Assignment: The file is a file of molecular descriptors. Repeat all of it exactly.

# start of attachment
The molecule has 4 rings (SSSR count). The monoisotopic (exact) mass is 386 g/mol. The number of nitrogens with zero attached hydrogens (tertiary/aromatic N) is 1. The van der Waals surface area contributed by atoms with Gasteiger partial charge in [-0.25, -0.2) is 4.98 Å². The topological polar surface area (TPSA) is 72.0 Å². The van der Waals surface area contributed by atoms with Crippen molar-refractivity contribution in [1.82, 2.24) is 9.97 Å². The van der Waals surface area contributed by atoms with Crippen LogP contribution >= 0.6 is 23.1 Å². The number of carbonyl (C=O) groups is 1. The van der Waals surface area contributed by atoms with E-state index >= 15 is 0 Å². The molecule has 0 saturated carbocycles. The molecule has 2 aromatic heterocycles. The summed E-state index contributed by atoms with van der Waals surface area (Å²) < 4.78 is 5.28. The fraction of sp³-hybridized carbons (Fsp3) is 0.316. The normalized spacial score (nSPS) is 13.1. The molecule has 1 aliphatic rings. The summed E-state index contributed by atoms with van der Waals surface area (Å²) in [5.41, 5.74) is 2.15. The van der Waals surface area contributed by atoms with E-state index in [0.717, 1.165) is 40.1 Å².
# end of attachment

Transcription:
The molecule has 4 rings (SSSR count). The monoisotopic (exact) mass is 386 g/mol. The number of nitrogens with zero attached hydrogens (tertiary/aromatic N) is 1. The van der Waals surface area contributed by atoms with Gasteiger partial charge in [-0.25, -0.2) is 4.98 Å². The topological polar surface area (TPSA) is 72.0 Å². The van der Waals surface area contributed by atoms with Crippen molar-refractivity contribution in [1.82, 2.24) is 9.97 Å². The van der Waals surface area contributed by atoms with Crippen LogP contribution >= 0.6 is 23.1 Å². The number of carbonyl (C=O) groups is 1. The van der Waals surface area contributed by atoms with E-state index >= 15 is 0 Å². The molecule has 0 saturated carbocycles. The molecule has 2 aromatic heterocycles. The summed E-state index contributed by atoms with van der Waals surface area (Å²) < 4.78 is 5.28. The fraction of sp³-hybridized carbons (Fsp3) is 0.316. The normalized spacial score (nSPS) is 13.1. The molecule has 1 aliphatic rings. The summed E-state index contributed by atoms with van der Waals surface area (Å²) in [5.41, 5.74) is 2.15. The van der Waals surface area contributed by atoms with E-state index in [0.717, 1.165) is 40.1 Å².